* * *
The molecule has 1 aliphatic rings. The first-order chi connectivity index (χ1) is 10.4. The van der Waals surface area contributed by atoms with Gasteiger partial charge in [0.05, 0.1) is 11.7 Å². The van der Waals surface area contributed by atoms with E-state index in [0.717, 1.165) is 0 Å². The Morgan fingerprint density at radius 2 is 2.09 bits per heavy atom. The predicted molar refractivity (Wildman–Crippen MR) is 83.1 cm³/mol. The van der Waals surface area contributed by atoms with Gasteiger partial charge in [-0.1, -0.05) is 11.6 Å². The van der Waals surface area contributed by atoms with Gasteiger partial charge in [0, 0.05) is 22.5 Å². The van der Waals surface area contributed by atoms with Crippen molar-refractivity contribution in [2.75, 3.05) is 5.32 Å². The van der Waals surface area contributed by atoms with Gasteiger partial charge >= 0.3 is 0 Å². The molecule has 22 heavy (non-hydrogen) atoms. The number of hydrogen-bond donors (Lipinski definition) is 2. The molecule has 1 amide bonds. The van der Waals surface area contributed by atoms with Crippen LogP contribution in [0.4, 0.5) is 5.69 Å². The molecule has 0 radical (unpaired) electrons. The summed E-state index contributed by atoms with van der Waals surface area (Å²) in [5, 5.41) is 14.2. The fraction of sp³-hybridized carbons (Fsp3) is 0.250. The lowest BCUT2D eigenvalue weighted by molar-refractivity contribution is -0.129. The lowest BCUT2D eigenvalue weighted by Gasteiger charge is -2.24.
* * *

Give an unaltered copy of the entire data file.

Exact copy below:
The molecule has 1 aliphatic rings. The first-order chi connectivity index (χ1) is 10.4. The van der Waals surface area contributed by atoms with Gasteiger partial charge in [0.05, 0.1) is 11.7 Å². The van der Waals surface area contributed by atoms with E-state index in [0.717, 1.165) is 0 Å². The Morgan fingerprint density at radius 2 is 2.09 bits per heavy atom. The predicted molar refractivity (Wildman–Crippen MR) is 83.1 cm³/mol. The van der Waals surface area contributed by atoms with Gasteiger partial charge in [-0.1, -0.05) is 11.6 Å². The van der Waals surface area contributed by atoms with Gasteiger partial charge in [0, 0.05) is 22.5 Å². The van der Waals surface area contributed by atoms with Crippen molar-refractivity contribution in [2.75, 3.05) is 5.32 Å². The van der Waals surface area contributed by atoms with Gasteiger partial charge >= 0.3 is 0 Å². The molecule has 22 heavy (non-hydrogen) atoms. The number of hydrogen-bond donors (Lipinski definition) is 2. The molecule has 1 amide bonds. The van der Waals surface area contributed by atoms with Crippen LogP contribution in [0.4, 0.5) is 5.69 Å². The molecule has 0 radical (unpaired) electrons. The summed E-state index contributed by atoms with van der Waals surface area (Å²) in [5, 5.41) is 14.2. The fraction of sp³-hybridized carbons (Fsp3) is 0.250. The lowest BCUT2D eigenvalue weighted by molar-refractivity contribution is -0.129. The lowest BCUT2D eigenvalue weighted by Gasteiger charge is -2.24.